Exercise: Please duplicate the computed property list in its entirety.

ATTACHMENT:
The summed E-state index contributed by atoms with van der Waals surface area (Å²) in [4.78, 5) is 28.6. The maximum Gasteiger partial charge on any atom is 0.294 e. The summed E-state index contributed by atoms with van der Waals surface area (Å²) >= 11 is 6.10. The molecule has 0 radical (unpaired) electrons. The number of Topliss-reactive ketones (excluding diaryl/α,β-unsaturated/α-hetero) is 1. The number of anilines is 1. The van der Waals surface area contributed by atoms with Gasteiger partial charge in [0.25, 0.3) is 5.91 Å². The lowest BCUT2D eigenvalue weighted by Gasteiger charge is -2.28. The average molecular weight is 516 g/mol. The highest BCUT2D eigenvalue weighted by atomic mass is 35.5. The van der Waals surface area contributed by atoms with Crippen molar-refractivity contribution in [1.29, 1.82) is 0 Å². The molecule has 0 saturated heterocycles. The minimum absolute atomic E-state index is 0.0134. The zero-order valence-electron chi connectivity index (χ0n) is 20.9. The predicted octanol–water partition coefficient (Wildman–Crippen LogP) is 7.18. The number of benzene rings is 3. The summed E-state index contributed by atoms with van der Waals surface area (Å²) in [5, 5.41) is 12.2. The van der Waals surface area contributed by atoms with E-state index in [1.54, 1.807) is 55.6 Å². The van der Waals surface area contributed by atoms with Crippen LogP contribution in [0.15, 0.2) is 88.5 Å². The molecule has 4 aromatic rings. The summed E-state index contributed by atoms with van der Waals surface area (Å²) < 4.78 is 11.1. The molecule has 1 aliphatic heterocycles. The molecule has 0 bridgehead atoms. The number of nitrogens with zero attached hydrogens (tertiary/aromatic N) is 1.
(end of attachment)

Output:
The summed E-state index contributed by atoms with van der Waals surface area (Å²) in [4.78, 5) is 28.6. The maximum Gasteiger partial charge on any atom is 0.294 e. The summed E-state index contributed by atoms with van der Waals surface area (Å²) >= 11 is 6.10. The molecule has 0 radical (unpaired) electrons. The number of Topliss-reactive ketones (excluding diaryl/α,β-unsaturated/α-hetero) is 1. The number of anilines is 1. The van der Waals surface area contributed by atoms with Gasteiger partial charge in [0.25, 0.3) is 5.91 Å². The lowest BCUT2D eigenvalue weighted by Gasteiger charge is -2.28. The average molecular weight is 516 g/mol. The highest BCUT2D eigenvalue weighted by atomic mass is 35.5. The van der Waals surface area contributed by atoms with Crippen molar-refractivity contribution in [1.29, 1.82) is 0 Å². The molecule has 0 saturated heterocycles. The minimum absolute atomic E-state index is 0.0134. The zero-order valence-electron chi connectivity index (χ0n) is 20.9. The predicted octanol–water partition coefficient (Wildman–Crippen LogP) is 7.18. The number of benzene rings is 3. The summed E-state index contributed by atoms with van der Waals surface area (Å²) in [5, 5.41) is 12.2. The van der Waals surface area contributed by atoms with E-state index in [1.54, 1.807) is 55.6 Å². The van der Waals surface area contributed by atoms with Crippen LogP contribution in [0.15, 0.2) is 88.5 Å². The molecule has 4 aromatic rings. The summed E-state index contributed by atoms with van der Waals surface area (Å²) < 4.78 is 11.1. The molecule has 1 aliphatic heterocycles. The molecule has 0 bridgehead atoms. The number of nitrogens with zero attached hydrogens (tertiary/aromatic N) is 1.